Eight years after the U.S. Supreme Court legalized same-sex marriage across the country, a plurality of Georgia Republican voters surveyed in a recent poll said they oppose allowing gay and lesbian couples to marry.
Most Georgia Republicans polled by The Atlanta Journal-Constitution also said they support strict abortion restrictions at the state and federal level and oppose establishing a pathway for unauthorized immigrants to become citizens.
While having strong opinions on social issues, GOP voters polled said they are more likely to support a Republican presidential candidate who runs on a platform of establishing “law and order” than a candidate whose campaign focuses on defeating “woke” issues.
The poll of 807 likely GOP voters was conducted by the University of Georgia’s School of Public and International Affairs from Aug. 16 to 23. It has a margin of error of 3.4 percentage points.
More than half of Republican voters polled by the AJC also said they oppose sending additional money or military assistance to Ukraine in its war with Russia, a position a recent CNN poll suggested a majority of Americans hold.
In the poll, 48% of Republican voters told the AJC that they oppose allowing gay and lesbian people to marry. About 35% of those polled said they support same-sex marriage, and about 17% said they were undecided on the issue.
Support among Republican voters has grown slightly in the 10 years since the AJC last polled voters on the issue. In a 2013 poll, 32% of Republican voters said they supported gay marriage.
Greg Forrister, a Cedartown resident who is in the home inspection industry, said he has always opposed the idea of same-sex marriage.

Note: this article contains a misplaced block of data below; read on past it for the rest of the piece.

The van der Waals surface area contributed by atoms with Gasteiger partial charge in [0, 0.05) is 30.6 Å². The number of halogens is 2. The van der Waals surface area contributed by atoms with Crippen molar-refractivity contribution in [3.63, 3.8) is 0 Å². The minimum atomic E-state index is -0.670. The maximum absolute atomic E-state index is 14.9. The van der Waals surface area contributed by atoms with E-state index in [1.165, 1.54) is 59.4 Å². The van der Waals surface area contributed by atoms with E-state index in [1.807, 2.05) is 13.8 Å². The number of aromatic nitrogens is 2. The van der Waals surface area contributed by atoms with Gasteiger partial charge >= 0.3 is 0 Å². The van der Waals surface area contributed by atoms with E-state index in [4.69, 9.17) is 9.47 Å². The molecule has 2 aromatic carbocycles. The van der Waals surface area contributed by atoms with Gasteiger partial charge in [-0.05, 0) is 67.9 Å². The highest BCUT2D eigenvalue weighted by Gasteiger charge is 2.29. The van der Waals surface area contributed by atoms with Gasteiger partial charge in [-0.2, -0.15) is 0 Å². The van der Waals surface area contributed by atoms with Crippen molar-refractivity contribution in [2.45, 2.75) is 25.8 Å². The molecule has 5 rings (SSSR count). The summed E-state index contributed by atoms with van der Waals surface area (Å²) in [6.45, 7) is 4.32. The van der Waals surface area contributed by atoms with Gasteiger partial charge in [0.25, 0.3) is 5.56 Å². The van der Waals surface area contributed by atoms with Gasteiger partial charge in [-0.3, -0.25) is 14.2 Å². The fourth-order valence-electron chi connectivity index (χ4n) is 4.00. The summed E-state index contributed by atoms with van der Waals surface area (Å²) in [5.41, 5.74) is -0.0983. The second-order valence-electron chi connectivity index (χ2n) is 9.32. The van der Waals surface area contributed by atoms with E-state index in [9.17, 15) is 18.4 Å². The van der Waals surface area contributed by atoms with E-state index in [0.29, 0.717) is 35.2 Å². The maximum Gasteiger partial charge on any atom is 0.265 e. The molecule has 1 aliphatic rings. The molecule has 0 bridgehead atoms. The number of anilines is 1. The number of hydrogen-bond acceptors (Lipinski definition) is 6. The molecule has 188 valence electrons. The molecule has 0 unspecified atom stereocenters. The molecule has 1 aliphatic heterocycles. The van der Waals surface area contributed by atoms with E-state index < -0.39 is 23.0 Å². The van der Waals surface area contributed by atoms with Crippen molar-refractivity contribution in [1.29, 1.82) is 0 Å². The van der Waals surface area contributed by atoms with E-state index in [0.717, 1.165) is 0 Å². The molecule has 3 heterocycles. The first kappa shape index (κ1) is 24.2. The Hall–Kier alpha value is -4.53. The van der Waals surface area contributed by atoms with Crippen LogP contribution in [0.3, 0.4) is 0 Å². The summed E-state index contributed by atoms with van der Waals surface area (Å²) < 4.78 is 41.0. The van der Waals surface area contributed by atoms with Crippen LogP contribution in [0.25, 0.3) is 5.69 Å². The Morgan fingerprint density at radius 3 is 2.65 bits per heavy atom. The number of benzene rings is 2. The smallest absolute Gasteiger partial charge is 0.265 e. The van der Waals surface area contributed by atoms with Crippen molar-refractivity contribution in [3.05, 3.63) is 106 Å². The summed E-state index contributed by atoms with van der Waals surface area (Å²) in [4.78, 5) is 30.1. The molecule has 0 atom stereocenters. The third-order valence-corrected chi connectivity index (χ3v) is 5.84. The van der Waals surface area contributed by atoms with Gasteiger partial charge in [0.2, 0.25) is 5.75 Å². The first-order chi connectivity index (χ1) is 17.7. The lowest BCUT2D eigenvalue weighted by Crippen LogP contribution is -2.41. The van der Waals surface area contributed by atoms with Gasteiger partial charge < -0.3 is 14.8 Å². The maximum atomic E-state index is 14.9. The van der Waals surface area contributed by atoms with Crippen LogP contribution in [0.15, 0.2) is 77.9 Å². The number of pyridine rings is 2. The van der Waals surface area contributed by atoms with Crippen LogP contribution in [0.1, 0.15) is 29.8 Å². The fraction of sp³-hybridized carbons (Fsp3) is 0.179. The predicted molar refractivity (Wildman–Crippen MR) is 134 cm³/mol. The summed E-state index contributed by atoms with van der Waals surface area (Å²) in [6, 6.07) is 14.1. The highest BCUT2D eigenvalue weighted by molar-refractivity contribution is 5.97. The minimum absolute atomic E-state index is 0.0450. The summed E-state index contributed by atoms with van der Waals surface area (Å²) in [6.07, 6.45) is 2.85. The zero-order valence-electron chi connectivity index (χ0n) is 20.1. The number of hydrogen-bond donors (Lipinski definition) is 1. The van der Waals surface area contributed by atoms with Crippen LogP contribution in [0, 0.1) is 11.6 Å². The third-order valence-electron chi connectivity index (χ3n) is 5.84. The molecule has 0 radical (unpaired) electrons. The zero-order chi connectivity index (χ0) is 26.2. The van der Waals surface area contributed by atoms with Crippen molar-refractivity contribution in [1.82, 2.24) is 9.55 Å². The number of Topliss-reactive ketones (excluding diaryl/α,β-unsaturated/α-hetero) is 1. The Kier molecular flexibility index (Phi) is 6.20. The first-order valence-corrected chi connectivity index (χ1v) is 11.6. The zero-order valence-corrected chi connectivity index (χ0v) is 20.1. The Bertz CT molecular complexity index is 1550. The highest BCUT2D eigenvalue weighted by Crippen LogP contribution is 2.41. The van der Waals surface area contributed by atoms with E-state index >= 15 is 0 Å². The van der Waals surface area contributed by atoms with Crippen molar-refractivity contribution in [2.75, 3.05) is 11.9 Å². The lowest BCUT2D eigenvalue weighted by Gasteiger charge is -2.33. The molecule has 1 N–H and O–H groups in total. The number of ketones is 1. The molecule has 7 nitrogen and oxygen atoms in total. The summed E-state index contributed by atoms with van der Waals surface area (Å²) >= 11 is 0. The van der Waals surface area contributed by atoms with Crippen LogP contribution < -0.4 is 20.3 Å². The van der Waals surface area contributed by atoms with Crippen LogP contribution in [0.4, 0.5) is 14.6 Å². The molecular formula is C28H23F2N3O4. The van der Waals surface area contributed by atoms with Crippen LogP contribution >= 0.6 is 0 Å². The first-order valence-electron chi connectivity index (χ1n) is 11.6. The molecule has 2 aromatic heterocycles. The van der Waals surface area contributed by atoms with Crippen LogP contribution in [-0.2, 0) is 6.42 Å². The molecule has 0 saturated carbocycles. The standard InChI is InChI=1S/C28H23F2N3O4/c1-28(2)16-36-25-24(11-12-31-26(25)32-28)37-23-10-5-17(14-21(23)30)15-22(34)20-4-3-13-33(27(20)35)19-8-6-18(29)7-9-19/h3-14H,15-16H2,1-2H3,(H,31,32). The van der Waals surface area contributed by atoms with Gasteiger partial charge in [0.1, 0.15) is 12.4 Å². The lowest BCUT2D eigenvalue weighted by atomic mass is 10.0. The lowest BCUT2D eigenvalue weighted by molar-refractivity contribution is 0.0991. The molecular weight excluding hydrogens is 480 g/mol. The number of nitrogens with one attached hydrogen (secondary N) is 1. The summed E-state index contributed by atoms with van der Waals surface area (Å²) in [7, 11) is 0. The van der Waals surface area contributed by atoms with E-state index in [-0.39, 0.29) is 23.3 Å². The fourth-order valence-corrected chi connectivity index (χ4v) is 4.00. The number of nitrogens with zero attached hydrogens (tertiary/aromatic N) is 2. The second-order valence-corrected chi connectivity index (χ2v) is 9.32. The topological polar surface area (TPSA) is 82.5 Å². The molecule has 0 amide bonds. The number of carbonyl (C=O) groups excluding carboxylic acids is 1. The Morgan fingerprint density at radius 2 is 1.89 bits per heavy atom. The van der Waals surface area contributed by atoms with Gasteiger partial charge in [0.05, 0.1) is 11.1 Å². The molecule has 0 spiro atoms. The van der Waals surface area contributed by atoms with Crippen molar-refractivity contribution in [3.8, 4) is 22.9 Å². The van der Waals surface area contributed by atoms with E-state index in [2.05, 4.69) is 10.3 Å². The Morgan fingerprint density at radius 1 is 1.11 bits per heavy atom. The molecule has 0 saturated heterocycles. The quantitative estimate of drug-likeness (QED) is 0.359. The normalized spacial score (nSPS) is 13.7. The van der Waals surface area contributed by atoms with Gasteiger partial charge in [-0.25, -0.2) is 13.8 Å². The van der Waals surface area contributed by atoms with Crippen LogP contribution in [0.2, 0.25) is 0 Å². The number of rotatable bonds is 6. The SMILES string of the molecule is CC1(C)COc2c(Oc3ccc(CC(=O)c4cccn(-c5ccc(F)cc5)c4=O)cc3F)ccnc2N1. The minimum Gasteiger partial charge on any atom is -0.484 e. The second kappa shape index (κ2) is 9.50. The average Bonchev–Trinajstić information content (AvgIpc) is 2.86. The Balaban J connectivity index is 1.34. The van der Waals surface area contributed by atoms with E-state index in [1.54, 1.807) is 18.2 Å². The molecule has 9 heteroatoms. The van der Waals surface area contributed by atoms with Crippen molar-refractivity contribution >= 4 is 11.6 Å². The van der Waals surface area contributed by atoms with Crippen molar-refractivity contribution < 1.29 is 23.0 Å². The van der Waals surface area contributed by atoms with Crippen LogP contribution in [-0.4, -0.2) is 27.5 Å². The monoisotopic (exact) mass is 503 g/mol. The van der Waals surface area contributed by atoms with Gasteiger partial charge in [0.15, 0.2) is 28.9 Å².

“It clearly states in the Bible, God creates male and female,” the 58-year-old said. “It’s against God’s law for a man to have sex with another man and a woman to have sex with another woman.”
The U.S. Supreme Court in 2015 ruled that states had to recognize same-sex marriage, but a ruling from the high court last year that overturned Roe v. Wade, the 1973 decision that guaranteed a national right to abortion, has made some gay rights advocates concerned that same-sex marriage could be targeted next.
Jeff Graham, executive director with the gay rights group Georgia Equality, said he found the poll results “troubling.”
“The freedom to marry has been something that was a hard-fought victory that we thought we had overcome,” he said. “I do think that this shows the dangers of some of the extremist views on LGBTQ individuals and families that we have been seeing over the last 12 months here in Georgia and around the country.
“So this rhetoric that is coming from the most extreme fringes of society are clearly beginning to have an impact.”
Dawn Nguyen, a 48-year-old DeKalb County resident polled by the AJC, said while she is a Baptist, she doesn’t oppose gay marriage.
“They do what they do,” she said. “That’s people’s personal choice. That’s not what I practice, but I’m not the final one to judge. ... I don’t live that lifestyle. And it is a lifestyle.”
But Nguyen, who owns a trucking company, said her Christian faith doesn’t allow her to support abortion. She said she supports Georgia’s abortion law — which makes the procedure illegal in most cases once a doctor can detect fetal cardiac activity, typically about six weeks into a pregnancy — but she did not want a national ban.
“There are cases where there’s rape, incest, a serious health problem for the baby and/or the mom,” she said, citing exceptions in Georgia’s abortion ban. “If it’s just, ‘sorry I slept with a guy, sorry didn’t have a condom, sorry I didn’t take a pill, so I’ve got to kill this thing,’ for me, I can’t stomach that.”
The AJC poll found that about 46% of Republican voters who were questioned said that abortion should be illegal in most cases, and nearly 19% said the procedure should be illegal in all instances. About 63% of respondents said they support Georgia’s abortion law, and nearly 63% said there should be a nationwide ban on abortion after 15 weeks.
A majority of Georgia Republicans polled, nearly 61%, said they oppose a law that creates a pathway to citizenship for unauthorized immigrants who are already in the country.
Dannis McGuire, a Franklin resident who retired from the airline industry, said unauthorized immigrants who are already in the country have broken the law.
“I’m for providing a pathway for future legal immigrants, but not the ones here now,” said McGuire, 80. “I think they ought to be rounded up and sent home.”